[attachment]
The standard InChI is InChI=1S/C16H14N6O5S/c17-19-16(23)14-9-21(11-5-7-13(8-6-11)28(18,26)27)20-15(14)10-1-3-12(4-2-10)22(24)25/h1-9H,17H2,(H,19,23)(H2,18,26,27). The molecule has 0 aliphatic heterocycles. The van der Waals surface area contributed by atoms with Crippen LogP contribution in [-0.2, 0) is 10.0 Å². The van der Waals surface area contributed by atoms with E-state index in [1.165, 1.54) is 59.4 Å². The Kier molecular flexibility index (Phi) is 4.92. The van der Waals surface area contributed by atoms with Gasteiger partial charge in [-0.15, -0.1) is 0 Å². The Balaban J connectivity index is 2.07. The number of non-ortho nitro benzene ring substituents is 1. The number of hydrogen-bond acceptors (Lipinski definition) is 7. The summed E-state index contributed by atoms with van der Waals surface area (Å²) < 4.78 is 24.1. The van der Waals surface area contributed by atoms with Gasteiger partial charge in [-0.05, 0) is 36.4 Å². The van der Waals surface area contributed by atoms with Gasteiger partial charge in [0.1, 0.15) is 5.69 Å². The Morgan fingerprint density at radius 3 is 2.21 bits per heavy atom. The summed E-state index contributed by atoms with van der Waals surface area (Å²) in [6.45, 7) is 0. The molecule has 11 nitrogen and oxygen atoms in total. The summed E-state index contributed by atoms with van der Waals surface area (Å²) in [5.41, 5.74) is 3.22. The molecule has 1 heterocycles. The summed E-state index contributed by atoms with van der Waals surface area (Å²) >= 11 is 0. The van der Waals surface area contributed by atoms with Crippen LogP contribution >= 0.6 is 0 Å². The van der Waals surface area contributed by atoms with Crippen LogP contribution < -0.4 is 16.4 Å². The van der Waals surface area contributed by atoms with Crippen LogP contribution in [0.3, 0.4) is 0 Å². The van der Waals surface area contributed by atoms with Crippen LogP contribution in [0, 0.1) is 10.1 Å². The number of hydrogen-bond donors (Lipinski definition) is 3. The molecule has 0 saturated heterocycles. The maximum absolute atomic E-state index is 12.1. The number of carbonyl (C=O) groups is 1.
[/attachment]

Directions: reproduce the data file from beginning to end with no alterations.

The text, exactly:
The standard InChI is InChI=1S/C16H14N6O5S/c17-19-16(23)14-9-21(11-5-7-13(8-6-11)28(18,26)27)20-15(14)10-1-3-12(4-2-10)22(24)25/h1-9H,17H2,(H,19,23)(H2,18,26,27). The molecule has 0 aliphatic heterocycles. The van der Waals surface area contributed by atoms with Crippen LogP contribution in [-0.2, 0) is 10.0 Å². The van der Waals surface area contributed by atoms with E-state index in [1.165, 1.54) is 59.4 Å². The Kier molecular flexibility index (Phi) is 4.92. The van der Waals surface area contributed by atoms with Gasteiger partial charge in [-0.15, -0.1) is 0 Å². The Balaban J connectivity index is 2.07. The number of non-ortho nitro benzene ring substituents is 1. The number of hydrogen-bond acceptors (Lipinski definition) is 7. The summed E-state index contributed by atoms with van der Waals surface area (Å²) < 4.78 is 24.1. The van der Waals surface area contributed by atoms with Gasteiger partial charge in [-0.05, 0) is 36.4 Å². The van der Waals surface area contributed by atoms with Gasteiger partial charge in [0.1, 0.15) is 5.69 Å². The Morgan fingerprint density at radius 3 is 2.21 bits per heavy atom. The summed E-state index contributed by atoms with van der Waals surface area (Å²) in [6.45, 7) is 0. The molecule has 11 nitrogen and oxygen atoms in total. The summed E-state index contributed by atoms with van der Waals surface area (Å²) in [5.41, 5.74) is 3.22. The molecule has 1 heterocycles. The summed E-state index contributed by atoms with van der Waals surface area (Å²) >= 11 is 0. The van der Waals surface area contributed by atoms with Crippen LogP contribution >= 0.6 is 0 Å². The van der Waals surface area contributed by atoms with Crippen LogP contribution < -0.4 is 16.4 Å². The van der Waals surface area contributed by atoms with Crippen LogP contribution in [0.3, 0.4) is 0 Å². The van der Waals surface area contributed by atoms with Crippen LogP contribution in [0, 0.1) is 10.1 Å². The number of hydrogen-bond donors (Lipinski definition) is 3. The molecule has 0 saturated heterocycles. The maximum absolute atomic E-state index is 12.1. The number of carbonyl (C=O) groups is 1.